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Retirement Planning for the Self-Employed
It’s safe to say that auto-enrolment has proven to be a success with Employee Benefits reporting that eligible employees saved a total of £90.3 billion into workplace pensions in 2017. With more than nine million people currently enrolled into such a scheme, the pathway to a healthy retirement is a smooth one for many.
But what of the 4.8 million self-employed people in the UK? Auto-enrolment does not currently cater to this demographic and delays have meant that they won’t be eligible until at least 2022.
But the jury is out on whether this option would be well-received if it were rolled out to the self-employed. A recent report from the Association of Independent Professionals and the Self-Employed (IPSE) suggests that self-employed professionals would resist auto-enrolment due to a reluctance to give up any element of their financial flexibility.
This additional element of control over their finances is, after all, one of the most common reasons that many people become self-employed to begin with.
Taking the Sidecar
As an alternative to auto-enrolment, IPSE suggest a “sidecar” pension scheme allowing individuals to build up a flexible rainy-day fund with contributions diverted into their pension fund when they reach a certain level. NEST is currently developing such a scheme, but it remains to be seen when, how and if it will be implemented. Key considerations including pensions tax relief would need to be made as well as other finer details.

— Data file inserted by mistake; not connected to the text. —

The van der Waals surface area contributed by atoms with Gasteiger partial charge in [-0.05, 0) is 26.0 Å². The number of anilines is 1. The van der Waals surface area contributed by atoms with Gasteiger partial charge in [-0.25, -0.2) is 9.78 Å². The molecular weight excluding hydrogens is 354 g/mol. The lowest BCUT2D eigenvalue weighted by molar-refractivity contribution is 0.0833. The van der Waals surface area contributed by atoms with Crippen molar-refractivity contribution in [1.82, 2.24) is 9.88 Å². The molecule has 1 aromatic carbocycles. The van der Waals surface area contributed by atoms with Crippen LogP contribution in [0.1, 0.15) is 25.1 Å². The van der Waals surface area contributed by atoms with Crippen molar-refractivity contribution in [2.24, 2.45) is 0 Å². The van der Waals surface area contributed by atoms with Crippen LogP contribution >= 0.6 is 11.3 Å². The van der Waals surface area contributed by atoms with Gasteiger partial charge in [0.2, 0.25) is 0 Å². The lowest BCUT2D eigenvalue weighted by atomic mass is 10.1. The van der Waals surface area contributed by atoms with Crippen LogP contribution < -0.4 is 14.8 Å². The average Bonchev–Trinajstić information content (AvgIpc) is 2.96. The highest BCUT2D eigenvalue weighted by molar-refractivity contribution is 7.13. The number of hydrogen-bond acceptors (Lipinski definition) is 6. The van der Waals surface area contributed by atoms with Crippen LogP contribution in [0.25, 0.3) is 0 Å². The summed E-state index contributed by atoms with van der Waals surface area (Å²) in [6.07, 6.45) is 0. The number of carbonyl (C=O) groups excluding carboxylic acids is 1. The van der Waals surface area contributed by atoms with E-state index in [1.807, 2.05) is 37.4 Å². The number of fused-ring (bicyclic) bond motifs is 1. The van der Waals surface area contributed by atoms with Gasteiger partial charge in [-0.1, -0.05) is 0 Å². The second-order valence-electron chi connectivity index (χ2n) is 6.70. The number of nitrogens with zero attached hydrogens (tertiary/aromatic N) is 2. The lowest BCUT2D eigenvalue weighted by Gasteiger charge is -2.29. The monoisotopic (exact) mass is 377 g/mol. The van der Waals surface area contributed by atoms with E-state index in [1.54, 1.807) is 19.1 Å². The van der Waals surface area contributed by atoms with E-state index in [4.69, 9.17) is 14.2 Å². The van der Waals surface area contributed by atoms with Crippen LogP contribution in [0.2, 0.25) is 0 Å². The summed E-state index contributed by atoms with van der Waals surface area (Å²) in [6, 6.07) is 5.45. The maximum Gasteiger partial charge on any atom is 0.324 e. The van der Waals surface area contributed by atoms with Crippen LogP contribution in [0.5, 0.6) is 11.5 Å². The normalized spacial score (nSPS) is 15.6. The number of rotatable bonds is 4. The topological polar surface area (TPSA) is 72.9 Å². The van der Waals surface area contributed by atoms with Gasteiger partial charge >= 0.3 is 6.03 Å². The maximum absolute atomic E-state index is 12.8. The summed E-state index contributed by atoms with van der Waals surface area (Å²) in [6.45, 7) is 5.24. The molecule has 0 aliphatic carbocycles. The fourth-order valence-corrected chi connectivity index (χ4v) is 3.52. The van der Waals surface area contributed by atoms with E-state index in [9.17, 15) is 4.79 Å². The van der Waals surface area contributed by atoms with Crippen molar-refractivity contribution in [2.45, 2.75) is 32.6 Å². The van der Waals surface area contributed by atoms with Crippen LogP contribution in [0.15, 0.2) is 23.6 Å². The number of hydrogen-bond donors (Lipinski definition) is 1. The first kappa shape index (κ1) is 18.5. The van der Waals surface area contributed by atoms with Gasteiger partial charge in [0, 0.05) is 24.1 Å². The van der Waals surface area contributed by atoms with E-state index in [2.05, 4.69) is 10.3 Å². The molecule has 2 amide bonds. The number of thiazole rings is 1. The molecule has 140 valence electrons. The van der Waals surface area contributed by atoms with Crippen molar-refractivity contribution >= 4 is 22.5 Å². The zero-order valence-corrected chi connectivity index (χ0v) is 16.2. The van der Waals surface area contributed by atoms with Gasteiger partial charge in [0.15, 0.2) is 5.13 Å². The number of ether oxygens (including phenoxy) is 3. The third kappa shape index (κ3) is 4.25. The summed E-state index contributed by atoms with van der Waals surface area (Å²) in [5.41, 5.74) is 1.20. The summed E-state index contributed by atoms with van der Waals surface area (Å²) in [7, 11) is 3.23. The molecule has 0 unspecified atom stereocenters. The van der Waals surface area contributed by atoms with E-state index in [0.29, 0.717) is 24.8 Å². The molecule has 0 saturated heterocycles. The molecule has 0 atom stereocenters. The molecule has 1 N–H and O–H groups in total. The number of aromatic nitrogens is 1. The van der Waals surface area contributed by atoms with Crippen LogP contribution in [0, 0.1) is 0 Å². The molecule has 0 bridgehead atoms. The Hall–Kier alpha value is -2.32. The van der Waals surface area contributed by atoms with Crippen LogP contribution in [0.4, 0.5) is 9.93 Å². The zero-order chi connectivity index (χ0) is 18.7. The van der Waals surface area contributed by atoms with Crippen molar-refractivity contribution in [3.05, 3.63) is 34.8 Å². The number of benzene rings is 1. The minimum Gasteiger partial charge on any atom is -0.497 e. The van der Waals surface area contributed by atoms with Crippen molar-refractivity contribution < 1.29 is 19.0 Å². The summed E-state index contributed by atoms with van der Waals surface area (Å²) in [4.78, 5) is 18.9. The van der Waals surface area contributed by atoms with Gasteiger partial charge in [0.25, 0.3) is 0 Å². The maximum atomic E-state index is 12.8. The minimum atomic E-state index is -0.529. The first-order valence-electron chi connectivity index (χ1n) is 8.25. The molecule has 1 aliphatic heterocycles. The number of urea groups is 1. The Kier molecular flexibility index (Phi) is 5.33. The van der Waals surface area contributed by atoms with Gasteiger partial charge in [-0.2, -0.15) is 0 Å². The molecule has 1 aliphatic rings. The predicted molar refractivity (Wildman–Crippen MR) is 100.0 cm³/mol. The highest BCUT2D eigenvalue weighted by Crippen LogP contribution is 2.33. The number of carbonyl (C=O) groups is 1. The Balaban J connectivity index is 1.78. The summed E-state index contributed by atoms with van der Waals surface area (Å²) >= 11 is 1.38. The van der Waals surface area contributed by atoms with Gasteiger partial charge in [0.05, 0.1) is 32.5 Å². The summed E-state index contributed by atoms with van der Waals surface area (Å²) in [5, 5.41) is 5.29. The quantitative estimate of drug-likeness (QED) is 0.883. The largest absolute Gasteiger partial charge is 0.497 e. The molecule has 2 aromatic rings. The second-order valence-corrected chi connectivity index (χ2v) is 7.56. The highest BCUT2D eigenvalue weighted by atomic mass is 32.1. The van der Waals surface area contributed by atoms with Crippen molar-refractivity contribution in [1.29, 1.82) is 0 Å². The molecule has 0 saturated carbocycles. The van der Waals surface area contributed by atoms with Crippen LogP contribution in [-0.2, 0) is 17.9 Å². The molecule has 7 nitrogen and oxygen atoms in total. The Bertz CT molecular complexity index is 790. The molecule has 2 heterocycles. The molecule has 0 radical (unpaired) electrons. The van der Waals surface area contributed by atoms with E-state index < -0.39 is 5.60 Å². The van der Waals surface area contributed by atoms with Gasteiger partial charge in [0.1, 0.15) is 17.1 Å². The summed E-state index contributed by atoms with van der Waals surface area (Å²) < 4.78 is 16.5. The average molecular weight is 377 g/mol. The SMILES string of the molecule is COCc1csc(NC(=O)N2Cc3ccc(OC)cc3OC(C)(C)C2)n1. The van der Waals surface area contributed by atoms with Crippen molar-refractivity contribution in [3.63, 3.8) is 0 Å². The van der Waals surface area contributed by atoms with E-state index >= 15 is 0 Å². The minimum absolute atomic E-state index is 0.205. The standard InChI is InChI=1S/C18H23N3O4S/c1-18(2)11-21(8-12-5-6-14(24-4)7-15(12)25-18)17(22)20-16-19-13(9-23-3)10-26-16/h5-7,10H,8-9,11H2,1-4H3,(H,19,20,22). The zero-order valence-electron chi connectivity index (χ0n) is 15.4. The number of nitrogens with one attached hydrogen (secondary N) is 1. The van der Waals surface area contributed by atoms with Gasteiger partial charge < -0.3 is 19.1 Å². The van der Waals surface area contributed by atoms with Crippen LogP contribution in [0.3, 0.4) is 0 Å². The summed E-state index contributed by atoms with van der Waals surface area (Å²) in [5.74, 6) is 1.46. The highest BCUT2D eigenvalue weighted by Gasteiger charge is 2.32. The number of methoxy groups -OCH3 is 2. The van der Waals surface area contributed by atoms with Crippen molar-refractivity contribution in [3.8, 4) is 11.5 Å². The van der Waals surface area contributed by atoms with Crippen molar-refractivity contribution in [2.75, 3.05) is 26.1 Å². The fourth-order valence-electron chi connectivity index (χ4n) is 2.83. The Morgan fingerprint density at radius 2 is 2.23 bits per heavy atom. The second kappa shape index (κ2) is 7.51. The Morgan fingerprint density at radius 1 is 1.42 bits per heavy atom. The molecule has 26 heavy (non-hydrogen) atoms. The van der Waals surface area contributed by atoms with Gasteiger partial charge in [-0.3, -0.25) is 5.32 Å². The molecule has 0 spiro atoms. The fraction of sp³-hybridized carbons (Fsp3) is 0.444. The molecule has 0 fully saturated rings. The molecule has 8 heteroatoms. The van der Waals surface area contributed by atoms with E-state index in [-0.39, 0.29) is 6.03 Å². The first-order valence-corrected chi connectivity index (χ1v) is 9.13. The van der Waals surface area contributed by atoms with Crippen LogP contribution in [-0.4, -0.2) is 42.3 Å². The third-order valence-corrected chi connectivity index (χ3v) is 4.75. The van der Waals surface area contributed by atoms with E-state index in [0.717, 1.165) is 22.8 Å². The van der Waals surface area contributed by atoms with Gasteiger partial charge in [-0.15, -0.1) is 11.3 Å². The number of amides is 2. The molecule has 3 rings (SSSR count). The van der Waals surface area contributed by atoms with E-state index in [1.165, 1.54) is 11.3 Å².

The underlying problem here is just how few self-employed workers are saving into a pension at all. The figures currently stand at just over a third (31%) of the 4.8-million-strong demographic. In addition, the IPSE report showed that only 36% of workers would stay enrolled in a workplace pension scheme should it become an option. In the face of such resistance, there is no simple solution which means that we are at risk of facing a self-employed pensions crisis down the line when retirement becomes a reality.
While the government can afford to delay in making the decision over whether or not to introduce freelancers into the auto-enrolment structure, it is the huge number of self-employed workers who have no retirement plans and nothing to fall back on that need to take action.
But it seems that awareness is not always enough. A recent report from Demos supported by IPSE shows that 46 per cent of self-employed workers in the UK are “seriously concerned” about their lack of savings. With the state pension alone usually proving insufficient to support a healthy and comfortable retirement, the need for presenting clear and viable retirement planning options to the self-employed is a pressing one.
Innovation Meets Tradition
Jonathan Lima-Matthews, IPSE senior policy adviser, describes self-employment as a progressive way of working for which current pension provisions did not match up. This shows that we need to create more transparency around pensions and prove that this traditional savings route has grown up with the times.
Pensions remain a viable, safe and dependable option for self-employed workers with a desire for flexibility and financial security in the long term. We also need to make sure that people are aware of the other options available.